GTR: What role can the private sector play in guiding these efforts?
RF: At Civica, we believe that a successful digital transformation project is best achieved via partnerships between the private and public sector. Private sector’s experience is invaluable to the public sector as there are strong parallels between the two. Our research participants have also identified that partnering with other public sector organisations and engaging external consultancy firms and other private companies is the best way to progress digitally. Our global digital experience has continuously shown that vendors can assist in guiding efforts to transform.
GTR: Will the digital transformation journey ever be complete?
RF: The process of digital transformation is an ongoing one — digital transformation is a journey rather than a race. It faces challenges such as technological advances, pressures on service delivery, citizen expectations and a competition for resources.
Technologies are evolving rapidly and government departments are adapting to these continuous changes. The industry is now talking about AI, blockchain, VR and AR and robotics. However, it will take time for the public sector to implement these technologies.
According to our research, the public sector looks at digital transformation as means to achieve more with less, meet customer expectations and achieve optimal service through partnerships and collaborations. Many strategic digital transformation plans are focusing on automation, analytics and other initiatives. What started as cost-saving initiatives have evolved to become ambitious large-scale digital transformations such as smart cities.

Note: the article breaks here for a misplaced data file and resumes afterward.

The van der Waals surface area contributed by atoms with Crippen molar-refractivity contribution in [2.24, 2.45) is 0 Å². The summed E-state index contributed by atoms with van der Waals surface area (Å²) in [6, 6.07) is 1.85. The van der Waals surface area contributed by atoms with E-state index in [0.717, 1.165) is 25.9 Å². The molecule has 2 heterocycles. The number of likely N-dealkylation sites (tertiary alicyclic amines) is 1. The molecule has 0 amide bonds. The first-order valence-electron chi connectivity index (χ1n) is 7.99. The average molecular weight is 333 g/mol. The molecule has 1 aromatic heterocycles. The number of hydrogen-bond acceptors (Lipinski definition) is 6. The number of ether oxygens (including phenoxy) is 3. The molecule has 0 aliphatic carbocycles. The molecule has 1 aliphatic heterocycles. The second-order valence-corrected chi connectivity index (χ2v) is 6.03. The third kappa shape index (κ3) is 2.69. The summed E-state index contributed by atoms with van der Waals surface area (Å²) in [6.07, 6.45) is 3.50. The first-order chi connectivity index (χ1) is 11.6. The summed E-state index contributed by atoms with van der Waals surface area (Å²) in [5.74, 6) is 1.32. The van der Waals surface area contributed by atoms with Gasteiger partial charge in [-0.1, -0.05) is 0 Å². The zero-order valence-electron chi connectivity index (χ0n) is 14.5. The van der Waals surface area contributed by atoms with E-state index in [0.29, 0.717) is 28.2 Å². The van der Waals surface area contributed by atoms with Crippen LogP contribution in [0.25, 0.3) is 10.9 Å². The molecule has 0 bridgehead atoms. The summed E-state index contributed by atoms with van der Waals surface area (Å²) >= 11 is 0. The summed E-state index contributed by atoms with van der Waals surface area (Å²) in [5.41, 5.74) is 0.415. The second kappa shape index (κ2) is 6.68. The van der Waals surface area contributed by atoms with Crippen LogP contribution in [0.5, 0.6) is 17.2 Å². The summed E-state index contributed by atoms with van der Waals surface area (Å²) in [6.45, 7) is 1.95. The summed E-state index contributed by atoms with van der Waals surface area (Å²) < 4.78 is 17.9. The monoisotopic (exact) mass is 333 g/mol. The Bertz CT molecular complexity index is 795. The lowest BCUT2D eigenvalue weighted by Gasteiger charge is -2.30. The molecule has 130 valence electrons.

GTR: What’s the next step?
RF: Customer experience will be the focus for the public sector. For smart towns and cities to reach their full potential, they need to focus on the citizens living in them, not just the technology. Future governments will look at combining the best aspects of technology infrastructure and latest technology such as IoT, AI and machine learning, VR and AR to enable greater collaboration with its citizens.
Data privacy is and will continue to be a priority. Government entities will also try to leverage the power of linked data and APIs. However, for this to happen, they will need to rely on strong data and business analytics. So in the next few years big data and analytics will be an area of focus for most public sector organisations and AI in analytics will gain prominence.
GTR: How is Civica working with governments on their outcomes?
RF: There are a large number of projects across the public sector where we have helped local and state governments achieve greater efficiency and outcomes. We enable better teaching and learning environments by managing workflow and operations through teacher tools and portals. We have innovated alongside local and state governments to ensure efficient allocation of resources by deploying self-serve technologies, and offering systems that comply with regulations and automate key tasks. We work with Lake Macquarie City Council, Maribyrnong City Council, Department of Education Western Australia, City of Canning, City of Rockingham and others to help them achieve their transformation agenda.